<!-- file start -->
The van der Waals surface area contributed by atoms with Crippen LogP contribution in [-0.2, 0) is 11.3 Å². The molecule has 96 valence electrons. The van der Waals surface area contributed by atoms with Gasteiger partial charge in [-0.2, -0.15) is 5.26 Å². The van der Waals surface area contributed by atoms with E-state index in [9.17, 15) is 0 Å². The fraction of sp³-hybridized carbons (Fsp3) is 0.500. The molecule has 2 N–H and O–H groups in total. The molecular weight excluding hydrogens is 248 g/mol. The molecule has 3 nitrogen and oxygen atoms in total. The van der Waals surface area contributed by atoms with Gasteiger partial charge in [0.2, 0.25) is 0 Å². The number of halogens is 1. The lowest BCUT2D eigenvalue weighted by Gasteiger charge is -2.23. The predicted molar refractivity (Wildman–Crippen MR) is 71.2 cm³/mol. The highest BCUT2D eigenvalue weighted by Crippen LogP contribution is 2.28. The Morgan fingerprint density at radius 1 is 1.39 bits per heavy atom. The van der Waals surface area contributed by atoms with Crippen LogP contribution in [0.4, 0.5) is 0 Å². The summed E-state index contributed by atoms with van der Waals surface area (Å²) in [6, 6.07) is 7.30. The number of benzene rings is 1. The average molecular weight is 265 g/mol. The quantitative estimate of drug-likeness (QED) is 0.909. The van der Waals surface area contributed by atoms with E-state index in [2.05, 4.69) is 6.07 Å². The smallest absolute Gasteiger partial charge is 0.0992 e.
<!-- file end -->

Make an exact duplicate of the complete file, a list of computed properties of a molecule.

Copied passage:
The van der Waals surface area contributed by atoms with Crippen LogP contribution in [-0.2, 0) is 11.3 Å². The molecule has 96 valence electrons. The van der Waals surface area contributed by atoms with Gasteiger partial charge in [-0.2, -0.15) is 5.26 Å². The van der Waals surface area contributed by atoms with E-state index in [9.17, 15) is 0 Å². The fraction of sp³-hybridized carbons (Fsp3) is 0.500. The molecule has 2 N–H and O–H groups in total. The molecular weight excluding hydrogens is 248 g/mol. The molecule has 3 nitrogen and oxygen atoms in total. The van der Waals surface area contributed by atoms with Gasteiger partial charge in [0.2, 0.25) is 0 Å². The number of halogens is 1. The lowest BCUT2D eigenvalue weighted by Gasteiger charge is -2.23. The predicted molar refractivity (Wildman–Crippen MR) is 71.2 cm³/mol. The highest BCUT2D eigenvalue weighted by Crippen LogP contribution is 2.28. The Morgan fingerprint density at radius 1 is 1.39 bits per heavy atom. The van der Waals surface area contributed by atoms with Crippen LogP contribution in [0.4, 0.5) is 0 Å². The summed E-state index contributed by atoms with van der Waals surface area (Å²) in [6, 6.07) is 7.30. The number of benzene rings is 1. The average molecular weight is 265 g/mol. The quantitative estimate of drug-likeness (QED) is 0.909. The van der Waals surface area contributed by atoms with E-state index in [2.05, 4.69) is 6.07 Å². The smallest absolute Gasteiger partial charge is 0.0992 e.